“When in 1953 I came to the Esphigmenou monastery, as a novice, I was assigned to help in the refectory.
Once an old and quite decrepit monk in his eighties asked me to sometimes bring soup to his cell for him, and so, finishing my obedience, I would pour some soup into a bowl and bring it to him.
There was a brother there who didn’t like it. Once he saw me pour the soup and started his broken record,
‘Listen, don’t accustom him to pampered life. He’ll get used to it and start nagging at you asking for one thing after another. You will end up spending all your time with this old man until you don’t have any left to keep your monastic prayer rule. You should have seen him torture me with his requests! I only helped him once when he caught a cold, and he just wouldn’t leave me alone. He kept knocking on my wall with his ‘Show me love and make me some tea’ or ‘Show me love and help me turn over on the other side’. And then again in a few minutes: knock-knock, ‘Show love and put a hot brick on my lower back’… And he just went on and on like, ‘Pour me some tea, give me a brick’… ‘Give me a brick, pour me some tea’. But I have to pray, how about that?.. I have my prayer rule!.. When am I supposed to do it if this old man keeps driving me bananas?..’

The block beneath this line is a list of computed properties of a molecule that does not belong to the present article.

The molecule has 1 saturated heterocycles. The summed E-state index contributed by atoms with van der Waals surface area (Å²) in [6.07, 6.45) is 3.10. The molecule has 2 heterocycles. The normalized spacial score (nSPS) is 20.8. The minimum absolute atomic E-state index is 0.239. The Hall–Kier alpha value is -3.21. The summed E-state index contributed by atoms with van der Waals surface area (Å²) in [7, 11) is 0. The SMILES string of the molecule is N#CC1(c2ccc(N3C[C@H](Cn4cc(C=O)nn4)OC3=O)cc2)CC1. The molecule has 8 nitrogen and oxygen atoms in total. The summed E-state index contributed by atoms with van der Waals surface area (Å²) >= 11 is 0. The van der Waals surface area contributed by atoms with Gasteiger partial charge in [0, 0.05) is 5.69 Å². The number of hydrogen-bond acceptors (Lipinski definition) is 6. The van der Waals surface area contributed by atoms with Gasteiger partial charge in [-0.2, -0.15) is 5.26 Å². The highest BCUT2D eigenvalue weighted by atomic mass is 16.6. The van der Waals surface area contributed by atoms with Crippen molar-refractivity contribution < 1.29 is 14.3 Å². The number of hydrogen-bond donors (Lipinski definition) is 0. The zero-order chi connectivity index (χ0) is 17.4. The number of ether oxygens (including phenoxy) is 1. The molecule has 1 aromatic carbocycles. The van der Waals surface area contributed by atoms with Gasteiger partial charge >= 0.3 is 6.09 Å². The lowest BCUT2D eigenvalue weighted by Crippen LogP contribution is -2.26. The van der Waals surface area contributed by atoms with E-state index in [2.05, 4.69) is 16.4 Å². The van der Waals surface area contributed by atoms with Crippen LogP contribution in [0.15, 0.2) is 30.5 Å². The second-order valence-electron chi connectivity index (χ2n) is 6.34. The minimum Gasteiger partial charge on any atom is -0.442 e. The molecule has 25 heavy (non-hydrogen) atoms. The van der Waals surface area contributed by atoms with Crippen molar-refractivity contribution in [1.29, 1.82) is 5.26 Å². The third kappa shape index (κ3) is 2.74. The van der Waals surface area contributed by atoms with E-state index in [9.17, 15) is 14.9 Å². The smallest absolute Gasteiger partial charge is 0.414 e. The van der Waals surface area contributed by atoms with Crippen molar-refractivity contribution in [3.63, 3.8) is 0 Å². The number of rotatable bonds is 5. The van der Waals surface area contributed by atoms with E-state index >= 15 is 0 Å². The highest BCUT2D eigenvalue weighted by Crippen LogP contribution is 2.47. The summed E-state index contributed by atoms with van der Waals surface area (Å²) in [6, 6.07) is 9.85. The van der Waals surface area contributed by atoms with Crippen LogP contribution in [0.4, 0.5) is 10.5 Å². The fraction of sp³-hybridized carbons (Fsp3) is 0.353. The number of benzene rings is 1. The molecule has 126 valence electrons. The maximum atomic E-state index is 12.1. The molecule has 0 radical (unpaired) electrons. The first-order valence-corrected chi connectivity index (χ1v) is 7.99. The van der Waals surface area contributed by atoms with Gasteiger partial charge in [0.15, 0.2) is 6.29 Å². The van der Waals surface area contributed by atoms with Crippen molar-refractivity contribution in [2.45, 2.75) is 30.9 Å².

Can you imagine this nightmare? I can’t wrap my head around it! An old man is suffering and groaning behind the wall asking a monk for help, but the monk says ‘no’ because he does not want to interrupt his prayer rule!
This is a sign of a completely icy, soulless state.
What doubts can there be when it is clear as day that these bricks and tea would be of much greater importance for God than any possible number of ‘perfect’ bows and prayers!
After all, standing with his rosary before Christ, that monk asked Him, ‘Lord Jesus Christ, have mercy on me’ while snapping at his suffering neighbor”.
Translated by The Catalogue of Good Deeds